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You can search the entire site. or go to the recent opinions, or the chronological or subject indices. Perkins v. Doyon Universal Services, LLC (12/22/2006) sp-6085
Notice: This opinion is subject to correction before publication in the Pacific Reporter. Readers are requested to bring errors to the attention of the Clerk of the Appellate Courts, 303 K Street, Anchorage, Alaska 99501, phone (907) 264-0608, fax (907) 264-0878, e-mail firstname.lastname@example.org. THE SUPREME COURT OF THE STATE OF ALASKA
|WILLIAM LEE PERKINS,||)|
|) Supreme Court No. S- 11920|
|v.||) Superior Court No. 3AN-04-03698 CI|
|DOYON UNIVERSAL SERVICES,||) O P I N I O N|
|) No. 6085 - December 22, 2006|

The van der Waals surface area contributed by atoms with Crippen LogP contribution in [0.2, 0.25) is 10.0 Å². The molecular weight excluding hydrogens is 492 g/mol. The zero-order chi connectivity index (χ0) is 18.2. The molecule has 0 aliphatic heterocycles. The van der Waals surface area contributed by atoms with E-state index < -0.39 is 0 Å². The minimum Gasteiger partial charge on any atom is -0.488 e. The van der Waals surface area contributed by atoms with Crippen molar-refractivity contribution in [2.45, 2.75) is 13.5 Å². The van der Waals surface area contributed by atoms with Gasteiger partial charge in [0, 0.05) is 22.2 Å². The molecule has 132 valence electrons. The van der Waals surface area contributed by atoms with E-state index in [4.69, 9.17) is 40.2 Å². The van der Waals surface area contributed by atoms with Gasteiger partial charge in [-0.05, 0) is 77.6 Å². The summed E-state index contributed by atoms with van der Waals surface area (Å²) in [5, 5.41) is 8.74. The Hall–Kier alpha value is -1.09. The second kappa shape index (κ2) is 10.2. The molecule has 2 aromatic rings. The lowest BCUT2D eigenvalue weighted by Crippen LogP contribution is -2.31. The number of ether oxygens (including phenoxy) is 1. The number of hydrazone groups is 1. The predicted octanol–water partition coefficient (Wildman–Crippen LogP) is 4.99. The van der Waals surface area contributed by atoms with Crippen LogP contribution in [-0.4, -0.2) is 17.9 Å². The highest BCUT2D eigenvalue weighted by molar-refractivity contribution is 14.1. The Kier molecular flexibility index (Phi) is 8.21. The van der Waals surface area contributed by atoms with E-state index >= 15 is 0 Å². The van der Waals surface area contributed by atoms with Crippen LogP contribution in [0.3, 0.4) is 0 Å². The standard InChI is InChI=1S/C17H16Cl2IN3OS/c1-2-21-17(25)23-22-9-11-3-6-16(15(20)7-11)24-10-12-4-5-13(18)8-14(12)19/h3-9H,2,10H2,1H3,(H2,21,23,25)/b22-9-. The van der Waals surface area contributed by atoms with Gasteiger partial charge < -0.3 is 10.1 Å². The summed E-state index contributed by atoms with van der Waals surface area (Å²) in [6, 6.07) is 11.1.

Appeal from the Superior Court of the State of Alaska, Third Judicial District, Anchorage, Mark Rindner, Judge. Appearances: William Perkins, pro se, Anchorage. William F. Mede and Norman P. Resnick, Turner & Mede, P.C., Anchorage for Appellee. Before: Bryner, Chief Justice, Matthews, Eastaugh, Fabe, and Carpeneti, Justices. EASTAUGH, Justice. I. INTRODUCTION William Perkins was a minority applicant for two employment positions, animal enforcement officer and kennel technician, at Doyon Universal Services, LLC. He sued Doyon, claiming racial discrimination, when it filled at least one of the positions with a non-minority applicant. Because the record demonstrates that Doyon had legitimate reasons for preferring the two successful applicants and because Perkins raised no genuine issue of material fact, we hold that the superior court did not err in granting summary judgment to Doyon. II. FACTS AND PROCEEDINGS Doyon Universal Services operates an animal care center for the Municipality of Anchorage. In October 2001 William Perkins applied for employment at the center in two different positions, animal enforcement officer and kennel technician. The application form contained an optional section requesting the applicants ethnic group; Perkins checked the box entitled Black. Perkins was not interviewed for either position. Doyon hired an internal candidate for the animal enforcement officer position. It hired a non-minority candidate with prior kennel experience for the kennel technician position. Perkins filed a complaint with the Alaska State Commission for Human Rights, claiming Doyon had discriminated against him on the basis of race when it failed to hire him for either position. In October 2003 the commission issued a determination in which it concluded that there was substantial evidence to support Perkinss allegation that Doyon discriminated against him based on his race when it failed to hire him for an available kennel technician position. The commission therefore proposed conciliation. (The commission appears to have concluded that no substantial evidence supported a discrimination claim as to the animal enforcement officer position.) Conciliation attempts were apparently unsuccessful. In January 2004 Perkins sued Doyon in the superior court, alleging discrimination. After Perkins filed suit, the commission issued an order holding its case in abeyance. Doyon moved for complete summary judgment. Doyons motion papers argued that the animal enforcement officer position had been filled internally and thus was not at issue in this case. As to the kennel technician position, Doyon claimed that it was entitled to summary judgment because Perkinss qualifications were not clearly superior to the qualifications of the applicant selected for the job, and other, non-minority candidates with qualifications similar to those of Perkins were not interviewed or hired. In response, Perkins filed a one paragraph unsworn document entitled Remarks About Deposition that mostly discussed collateral issues. He did not contend that his claim concerned the animal enforcement officer position. By order signed March 17, 2005, the superior court granted summary judgment to Doyon on all of Perkinss claims. The court entered final judgment for Doyon in April 2005. Perkins appeals. III. DISCUSSION A. Standard of Review We review grants of summary judgment de novo to determine whether a genuine issue of material fact exists and whether the prevailing party is entitled to judgment as a matter of law, drawing all reasonable factual inferences in favor of the non-prevailing party.1 B. The Record Contains No Evidence that the Reasons Doyon Gives for Not Hiring Perkins Were Pretextual. Perkins has not articulated precisely what legal error he thinks the superior court committed.2 He asserts, without elaboration, that Doyon discriminated against him and violated his constitutional rights; that he did not receive a fair trial; that the hiring supervisor was unethical; that Doyon basically told him he can never apply for a position at the center; that evidence was irrelevant to his case; that defense counsel was openly trying to ruin Perkinss character; and that defense counsel did not prove Doyon was not guilty. We assume that Perkins is basically contending that it was error to enter summary judgment against him. In considering his appeal we therefore examine the record to determine whether Doyon was entitled to summary judgment as a matter of law given the facts and permissible inferences. Under Alaska law, it is unlawful to refuse employment to a person, or to bar a person from employment because of the persons race, among other things.3 We apply the McDonnell Douglas Corp. v. Green4 burden-shifting test to allegations of employment discrimination under AS 18.104.22.168 To establish a prima facie case of illegal discrimination under AS 18.80.220 when there is no direct evidence of discrimination the plaintiff must belong to a class protected by the statute, and must have applied and been rejected for a job despite being qualified for an open position.6 Once the plaintiff establishes a prima facie case, the burden shifts to the employer to show that there was a legitimate reason why the applicant was not hired.7 The employer is required at the second step of the analysis to rebut the presumption by stating the permissible, objective criteria which led to the decision.8 If the employer articulates a permissible reason to explain why the minority applicant was not hired, the burden shifts back to the plaintiff to produce some evidence indicating that the articulated reason is a pretext.9 The plaintiffs burden requires him to offer something more than unsupported assumptions and speculation.10 Summary judgment is appropriate when a plaintiff presents nothing more than [his] own subjective belief that the employers asserted ground is a pretext.11 There is no triable claim as to the position of animal enforcement officer, because we conclude that the record contains no indication of a genuine issue of fact material to that claim.12 The human rights commission concluded that the company had a preference for internal candidates and that an internal candidate was hired. The record indicates that Doyon only interviewed internal candidates for the position of animal enforcement officer. Preferring internal candidates is a legitimate and non- discriminatory reason for Doyons action with respect to this position.13 Given Doyons preference and the absence of any evidence that Doyon deviated from that preference in filling this position, and given the absence of any direct evidence of discrimination and any permissible inference of fact supporting a claim of pretext, we conclude that no genuine issue of material fact precluded summary judgment for Doyon as to the animal enforcement officer position. Appellant also fails to make out a triable claim for the kennel technician position because Doyon advanced legitimate, non-discriminatory reasons for not hiring Perkins, and he has not produced any evidence that Doyons employment criteria were pretextual. Doyon recognizes that Perkins met his threshold prima facie burden under the Yellow Cab three-part test. Thus, under the three-part framework, the burden shifted to Doyon to articulate a legitimate, non-discriminatory reason for its employment decision.14 Thirty-seven people had applied for that position, according to Debbie Cather, the person responsible for hiring at Doyon. The kennel technician advertisement indicated that the job involved caring for animals, [and] making sure they have a clean kennel. Perkins was not interviewed for the position. Cather hired another applicant for the kennel technician position. Doyon admits on appeal and admitted below that the person hired for that position was a non-minority. Doyons primary rationale for preferring the person hired over Perkins was that the successful candidates experience was directly in line with the duties of a kennel tech at Anchorage Animal Control Center. The résumé of the man hired indicated that he had worked at a kennel from 1990 to 1998 performing building maintenance and caring for dogs. Cather said she hired him primarily because of his eight years of experience working at Coshoks Canine Castle. In comparison, Perkinss résumé listed his experience as five years and two months employment as a laboratory animal technician. This in itself is a legitimate non-discriminatory reason for Doyons hiring decision, and it is sufficient to rebut the presumption of discrimination.15 Cather also explained that she regarded it as a negative that Perkinss prior work experience had been in a research lab. Perkinss application indicated that he had experience [b]leeding monkeys in a research lab. Cather, a certified and licensed veterinary technician, stated that some research facilities do not take humane care of the animals. It was not unreasonable for Cather to interpret Perkinss lab experience as not reflecting the type of care that would be required in a facility that primarily houses companion animals. Doyon, by articulating legitimate reasons for its hiring decision, therefore met its second-step burden of rebutting the presumption of discrimination.16 The burden then shifted back to Perkins to produce some evidence supporting a claim of pretext. On appeal Perkins has not advanced any evidence or logical argument casting doubt on Cathers explanation for her hiring decision. In reviewing the grant of summary judgment we examine the record to see if there was a genuine dispute of material fact as to whether Doyons reasons for not hiring Perkins were pretextual. The record, viewed in the light most favorable to Perkins, identified two factors which arguably decreased the suitability of the successful kennel technician applicant or even rendered him unqualified per Doyons own qualifications. The successful applicant wrote on his application, in response to the question whether he had ever been convicted of a crime, D. V. Time Served. His application also indicated that he did not have a drivers license. The human rights commission reported that Doyons contract with the municipality imposes restrictions on hiring convicted felons. The record indicates that the successful applicant had pleaded no contest to a misdemeanor charge of violating a protective order and had served no time in jail but served one year of probation. Perkins originally believed that the person hired was a felon, but conceded at his deposition that if the applicant was not a felon [t]hen he deserved that job. Assuming that felons are ineligible to work for Doyon, the successful applicant was not ineligible for hire because the crime was in fact only a misdemeanor.17 Cather stated in her affidavit that she made no attempt to determine whether the domestic violence conviction was a felony or a misdemeanor. Although her failure to determine whether the crime might be a felony is potentially problematic, Cather offered a plausible explanation that she did not recall seeing the reference to criminal history on his application and did not then even know what D.V. Time Served meant. She stated that she had since learned D.V. refers to domestic violence. The application form asks if the applicant has a drivers license, but the record does not indicate, and Perkins has not suggested, any reason why a license is relevant to the kennel technician position. We assume that this question is on the Doyon application form because some positions (such as the animal enforcement officer position) involve driving. The kennel technician position involves cleaning cages and caring for animals, and there is no indication it involves driving. Cather explained that the successful applicants prior work was directly in line with the duties he would perform for Doyon. Her description of his prior work did not indicate driving was one of the duties at his prior employment, or would be one of his duties as kennel technician. There is no indication that a misdemeanor conviction or the lack of a drivers license would have diminished an applicants suitability, or rendered the applicant ineligible for the kennel technician position. The fact that Doyon hired someone with a prior misdemeanor conviction and without a drivers license does not imply discrimination against Perkins and there was no genuine dispute of material fact with regard to the criminal record or drivers license. Perkins therefore did not meet the burden of producing admissible evidence sufficient to raise a genuine issue of fact supporting [his] theory that [Doyons] reasons were merely a pretext.18 And our independent review of the record has failed to uncover any evidence permissibly giving rise to a reasonable inference that Doyons articulated reasons are pretextual. IV. CONCLUSION For these reasons the judgment of the superior court is AFFIRMED. _______________________________ 1 Hammond v. State, Dept of Transp. & Pub. Facilities, 107 P.3d 871, 874 (Alaska 2005). 2 Appellants pro se opening brief is one page long. It contains no citations to the appellate excerpt or record. It describes no circumstances that, if supported by inferences reasonably derived from the record, might have demonstrated that summary judgment was entered erroneously. Nothing in the brief justifies a conclusion that the grounds for Doyons employment decisions were pretextual. Our focus is therefore on the record. 3 AS 18.80.220(a)(1). 4 McDonnell Douglas Corp. v. Green, 411 U.S. 792, 802-05 (1973). 5 Alaska State Commn for Human Rights v. Yellow Cab, 611 P.2d 487, 490 (Alaska 1980). 6 Id. (citing McDonnell Douglas, 411 U.S. at 802). 7 Id. at 492. 8 See Haroldsen v. Omni Enters., Inc., 901 P.2d 426, 431 (Alaska 1995) (applying Yellow Cab framework in case alleging wrongful firing). 9 Mahan v. Arctic Catering, Inc., 133 P.3d 655, 660 (Alaska 2006). 10 Id. at 661 (citing French v. Jadon, Inc., 911 P.2d 20, 25 (Alaska 1996)). 11 Id. 12 We address this issue only summarily given the probability the pro se appellant is not raising it on appeal. Although he had complained to the human rights commission about not being hired for the animal enforcement position, his superior court suit appears to have focused on the kennel technician position. When Doyon asked him at deposition in the superior court proceeding if he was suing over the enforcement officer position or just the kennel technician position, Perkins indicated that he was only suing over the kennel technician position. Perkinss appellate brief does not mention either position. We note that the commission appears to have silently concluded that no substantial evidence supported Perkinss claim as to the animal enforcement officer position; we also note that Perkins has not alleged that a non-minority was hired for the position. 13 See Summers v. Harvard Univ., 397 F. Supp. 2d 166, 173 (D. Mass. 2005) (holding universitys assertions candidate was more qualified and that it preferred to hire an internal candidate satisfied universitys burden of providing a non- discriminatory reason for its conduct). 14 Yellow Cab, 611 P.2d at 490. 15 See id. at 492. 16 See id. 17 AS 11.56.740 classifies violating a protective order as a class A misdemeanor. 18 Mahan, 133 P.3d at 661 (citing McGlothlin v. Municipality of Anchorage, 991 P.2d 1273, 1277 (Alaska 1999)).